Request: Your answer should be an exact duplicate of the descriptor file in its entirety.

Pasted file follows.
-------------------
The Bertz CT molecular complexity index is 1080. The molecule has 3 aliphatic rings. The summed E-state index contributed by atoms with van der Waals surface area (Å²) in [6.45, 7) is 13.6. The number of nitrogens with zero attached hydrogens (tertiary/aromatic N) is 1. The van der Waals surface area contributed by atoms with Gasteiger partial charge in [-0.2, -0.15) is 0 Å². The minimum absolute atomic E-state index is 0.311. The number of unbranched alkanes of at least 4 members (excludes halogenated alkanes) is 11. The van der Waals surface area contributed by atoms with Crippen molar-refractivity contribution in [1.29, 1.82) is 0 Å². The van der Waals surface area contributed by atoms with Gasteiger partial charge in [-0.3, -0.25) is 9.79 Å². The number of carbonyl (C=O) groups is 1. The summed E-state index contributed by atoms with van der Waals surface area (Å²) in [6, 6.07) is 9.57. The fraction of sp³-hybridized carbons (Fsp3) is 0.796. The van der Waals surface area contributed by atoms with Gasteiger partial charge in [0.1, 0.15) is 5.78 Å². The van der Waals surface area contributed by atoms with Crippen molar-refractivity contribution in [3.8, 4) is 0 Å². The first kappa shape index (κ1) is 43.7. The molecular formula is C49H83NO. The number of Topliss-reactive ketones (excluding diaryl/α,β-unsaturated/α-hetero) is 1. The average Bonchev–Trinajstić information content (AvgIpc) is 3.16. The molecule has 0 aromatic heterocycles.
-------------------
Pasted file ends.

The Bertz CT molecular complexity index is 1080. The molecule has 3 aliphatic rings. The summed E-state index contributed by atoms with van der Waals surface area (Å²) in [6.45, 7) is 13.6. The number of nitrogens with zero attached hydrogens (tertiary/aromatic N) is 1. The van der Waals surface area contributed by atoms with Gasteiger partial charge in [-0.2, -0.15) is 0 Å². The minimum absolute atomic E-state index is 0.311. The number of unbranched alkanes of at least 4 members (excludes halogenated alkanes) is 11. The van der Waals surface area contributed by atoms with Crippen molar-refractivity contribution in [1.29, 1.82) is 0 Å². The van der Waals surface area contributed by atoms with Gasteiger partial charge in [-0.3, -0.25) is 9.79 Å². The number of carbonyl (C=O) groups is 1. The summed E-state index contributed by atoms with van der Waals surface area (Å²) in [6, 6.07) is 9.57. The fraction of sp³-hybridized carbons (Fsp3) is 0.796. The van der Waals surface area contributed by atoms with Gasteiger partial charge in [0.1, 0.15) is 5.78 Å². The van der Waals surface area contributed by atoms with Crippen molar-refractivity contribution in [3.8, 4) is 0 Å². The first kappa shape index (κ1) is 43.7. The molecular formula is C49H83NO. The number of Topliss-reactive ketones (excluding diaryl/α,β-unsaturated/α-hetero) is 1. The average Bonchev–Trinajstić information content (AvgIpc) is 3.16. The molecule has 0 aromatic heterocycles.